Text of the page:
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Applying for job in small organisation while pregnant

(11 Posts)
Marmighty Tue 14-Nov-17 11:20:39

I'm looking for advice on how best to approach this. I am six months pregnant, and a job has come up at a senior management role in a fairly small local organisation. It's my ideal job and I'm well qualified so I'm going to apply. I would be surprised not to get an interview, where they will obviously see that I'm pregnant. Just thinking about whether/when/how to mention/discuss it.

I'm due in February. I assume that the organisation would be expecting the successful candidate to start in Jan/Feb. If I were to take at least six months off, then if I was successful they would have to wait at least six months for me, and perhaps longer.

I'm currently self-employed so have no notice period, and would not be on maternity leave from another position. I have a toddler and DH works from home, also self-employed and flexible. Therefore, I could consider working part time from about four months. But obviously I don't know how I'll feel, how the baby will be, how our toddler will be etc.

If it was a larger organisation I would be much less worried, and more confident discussing and negotiating with them. I'm interested in perspectives from people with experience of smaller organisations where I know someone being off for an extended period can really impact the rest of the team, particularly if the position is a member of the management team. Things in my favour I suppose are that at least they know I wouldn't start the job and then get pregnant, or announce it later - I'm a known quantity in that regard.

I know legally they can't discriminate etc but also know that I am at disadvantage compared to someone who can start immediately. I suppose I want to be professional and mature about the situation and be able to discuss it in a way that shows they wouldn't be stupid to consider me.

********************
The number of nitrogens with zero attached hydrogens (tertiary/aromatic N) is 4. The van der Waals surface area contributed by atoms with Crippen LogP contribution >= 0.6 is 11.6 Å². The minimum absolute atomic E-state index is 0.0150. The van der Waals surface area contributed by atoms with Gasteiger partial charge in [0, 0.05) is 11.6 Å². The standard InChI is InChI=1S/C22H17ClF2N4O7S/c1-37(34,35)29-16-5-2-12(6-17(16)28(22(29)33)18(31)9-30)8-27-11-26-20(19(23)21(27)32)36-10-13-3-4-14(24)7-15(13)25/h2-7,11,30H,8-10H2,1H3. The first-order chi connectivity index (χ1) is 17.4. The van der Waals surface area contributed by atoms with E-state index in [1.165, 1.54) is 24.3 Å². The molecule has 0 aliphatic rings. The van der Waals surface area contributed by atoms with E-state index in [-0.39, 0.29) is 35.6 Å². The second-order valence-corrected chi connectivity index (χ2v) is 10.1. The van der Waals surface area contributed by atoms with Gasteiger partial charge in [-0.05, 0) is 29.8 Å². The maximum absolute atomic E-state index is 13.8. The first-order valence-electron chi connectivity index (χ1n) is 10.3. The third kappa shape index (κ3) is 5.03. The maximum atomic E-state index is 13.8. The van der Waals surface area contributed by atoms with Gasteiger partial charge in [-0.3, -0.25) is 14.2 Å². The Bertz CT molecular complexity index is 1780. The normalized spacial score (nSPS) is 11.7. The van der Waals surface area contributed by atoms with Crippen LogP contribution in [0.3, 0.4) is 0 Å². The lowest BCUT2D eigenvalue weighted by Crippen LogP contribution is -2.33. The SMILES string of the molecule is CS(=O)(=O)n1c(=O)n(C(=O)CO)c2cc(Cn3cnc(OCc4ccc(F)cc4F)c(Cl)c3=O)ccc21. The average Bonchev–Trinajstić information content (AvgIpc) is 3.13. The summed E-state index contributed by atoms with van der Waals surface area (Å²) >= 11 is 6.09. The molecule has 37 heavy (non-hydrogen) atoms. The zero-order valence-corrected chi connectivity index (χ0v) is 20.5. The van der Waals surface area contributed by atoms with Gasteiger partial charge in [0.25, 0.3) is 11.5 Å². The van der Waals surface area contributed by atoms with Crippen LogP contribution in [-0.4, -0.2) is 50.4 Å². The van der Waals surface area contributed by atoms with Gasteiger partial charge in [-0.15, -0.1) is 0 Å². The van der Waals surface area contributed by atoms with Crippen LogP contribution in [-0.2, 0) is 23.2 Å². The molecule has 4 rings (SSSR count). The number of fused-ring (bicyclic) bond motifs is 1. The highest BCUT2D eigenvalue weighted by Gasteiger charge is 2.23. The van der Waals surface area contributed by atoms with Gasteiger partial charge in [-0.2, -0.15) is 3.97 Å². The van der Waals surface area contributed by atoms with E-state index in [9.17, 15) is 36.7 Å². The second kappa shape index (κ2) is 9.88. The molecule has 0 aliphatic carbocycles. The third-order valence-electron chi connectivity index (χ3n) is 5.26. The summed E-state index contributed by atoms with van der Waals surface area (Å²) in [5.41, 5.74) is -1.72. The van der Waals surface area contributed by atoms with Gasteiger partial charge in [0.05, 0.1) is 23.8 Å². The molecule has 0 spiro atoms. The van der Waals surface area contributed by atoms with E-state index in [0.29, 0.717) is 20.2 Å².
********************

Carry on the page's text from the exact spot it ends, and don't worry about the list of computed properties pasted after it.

One potential solution I could offer is that DH has a very similar skill set to me (and is also applying for the job although due to his specific career experience I think he is less likely to get it compared to me) and so could potentially 'fill in' or even 'job share' for a period of months after the baby is born. Is it madness to suggest this? We are in a small-ish town and I'm slightly worried about being 'that woman who applied while pregnant and then said her husband should have the job for a bit' in case I don't get it but want to apply for something else there in the future.

schoolgaterebel Tue 14-Nov-17 11:25:54

I don't think it's appropriate to apply for a job when you can't actually start it due to going off on maternity leave.

Aridane Tue 14-Nov-17 11:27:41

No, no - don't go the DH route offer!

Ausparent Tue 14-Nov-17 11:29:25

They will know when you can start before offering you the job so I don't see any problems.

I think because you won't be an employee whilst doing your maternity leave, they can just give you a start date in the future and if you are not then available they can re-advertise. I don't think maternity rights come into it if you are not pregnant and employed by them.